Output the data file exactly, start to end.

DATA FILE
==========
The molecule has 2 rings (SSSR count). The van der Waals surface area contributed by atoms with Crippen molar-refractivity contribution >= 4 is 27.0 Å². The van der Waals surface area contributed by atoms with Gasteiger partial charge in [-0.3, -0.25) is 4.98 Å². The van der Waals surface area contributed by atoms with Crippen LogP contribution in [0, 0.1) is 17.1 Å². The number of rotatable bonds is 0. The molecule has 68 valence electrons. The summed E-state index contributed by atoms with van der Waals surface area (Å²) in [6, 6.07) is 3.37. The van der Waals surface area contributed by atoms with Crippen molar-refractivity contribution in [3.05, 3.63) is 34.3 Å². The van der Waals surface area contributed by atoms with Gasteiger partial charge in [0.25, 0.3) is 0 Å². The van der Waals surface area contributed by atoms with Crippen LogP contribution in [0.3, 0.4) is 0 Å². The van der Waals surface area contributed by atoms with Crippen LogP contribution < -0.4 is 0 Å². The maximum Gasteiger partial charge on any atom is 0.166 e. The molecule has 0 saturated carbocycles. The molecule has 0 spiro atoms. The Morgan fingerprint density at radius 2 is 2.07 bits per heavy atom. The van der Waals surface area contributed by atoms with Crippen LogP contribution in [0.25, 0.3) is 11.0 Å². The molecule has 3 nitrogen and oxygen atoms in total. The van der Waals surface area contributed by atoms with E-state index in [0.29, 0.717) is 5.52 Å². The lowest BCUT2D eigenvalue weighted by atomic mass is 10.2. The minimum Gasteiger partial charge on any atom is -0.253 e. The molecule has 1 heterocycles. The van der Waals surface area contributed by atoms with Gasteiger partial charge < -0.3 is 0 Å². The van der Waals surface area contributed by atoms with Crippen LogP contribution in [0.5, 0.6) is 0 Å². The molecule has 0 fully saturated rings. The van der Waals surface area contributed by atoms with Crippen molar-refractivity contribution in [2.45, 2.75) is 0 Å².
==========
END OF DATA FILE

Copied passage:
The molecule has 2 rings (SSSR count). The van der Waals surface area contributed by atoms with Crippen molar-refractivity contribution >= 4 is 27.0 Å². The van der Waals surface area contributed by atoms with Gasteiger partial charge in [-0.3, -0.25) is 4.98 Å². The van der Waals surface area contributed by atoms with Crippen LogP contribution in [0, 0.1) is 17.1 Å². The number of rotatable bonds is 0. The molecule has 68 valence electrons. The summed E-state index contributed by atoms with van der Waals surface area (Å²) in [6, 6.07) is 3.37. The van der Waals surface area contributed by atoms with Crippen molar-refractivity contribution in [3.05, 3.63) is 34.3 Å². The van der Waals surface area contributed by atoms with Gasteiger partial charge in [0.25, 0.3) is 0 Å². The van der Waals surface area contributed by atoms with Crippen LogP contribution in [0.3, 0.4) is 0 Å². The van der Waals surface area contributed by atoms with Crippen LogP contribution < -0.4 is 0 Å². The maximum Gasteiger partial charge on any atom is 0.166 e. The molecule has 0 saturated carbocycles. The molecule has 0 spiro atoms. The Morgan fingerprint density at radius 2 is 2.07 bits per heavy atom. The van der Waals surface area contributed by atoms with Crippen LogP contribution in [0.25, 0.3) is 11.0 Å². The molecule has 3 nitrogen and oxygen atoms in total. The van der Waals surface area contributed by atoms with E-state index in [0.29, 0.717) is 5.52 Å². The lowest BCUT2D eigenvalue weighted by atomic mass is 10.2. The minimum Gasteiger partial charge on any atom is -0.253 e. The molecule has 1 heterocycles. The van der Waals surface area contributed by atoms with Gasteiger partial charge < -0.3 is 0 Å². The van der Waals surface area contributed by atoms with Crippen LogP contribution in [0.5, 0.6) is 0 Å². The molecule has 0 fully saturated rings. The van der Waals surface area contributed by atoms with Crippen molar-refractivity contribution in [2.45, 2.75) is 0 Å².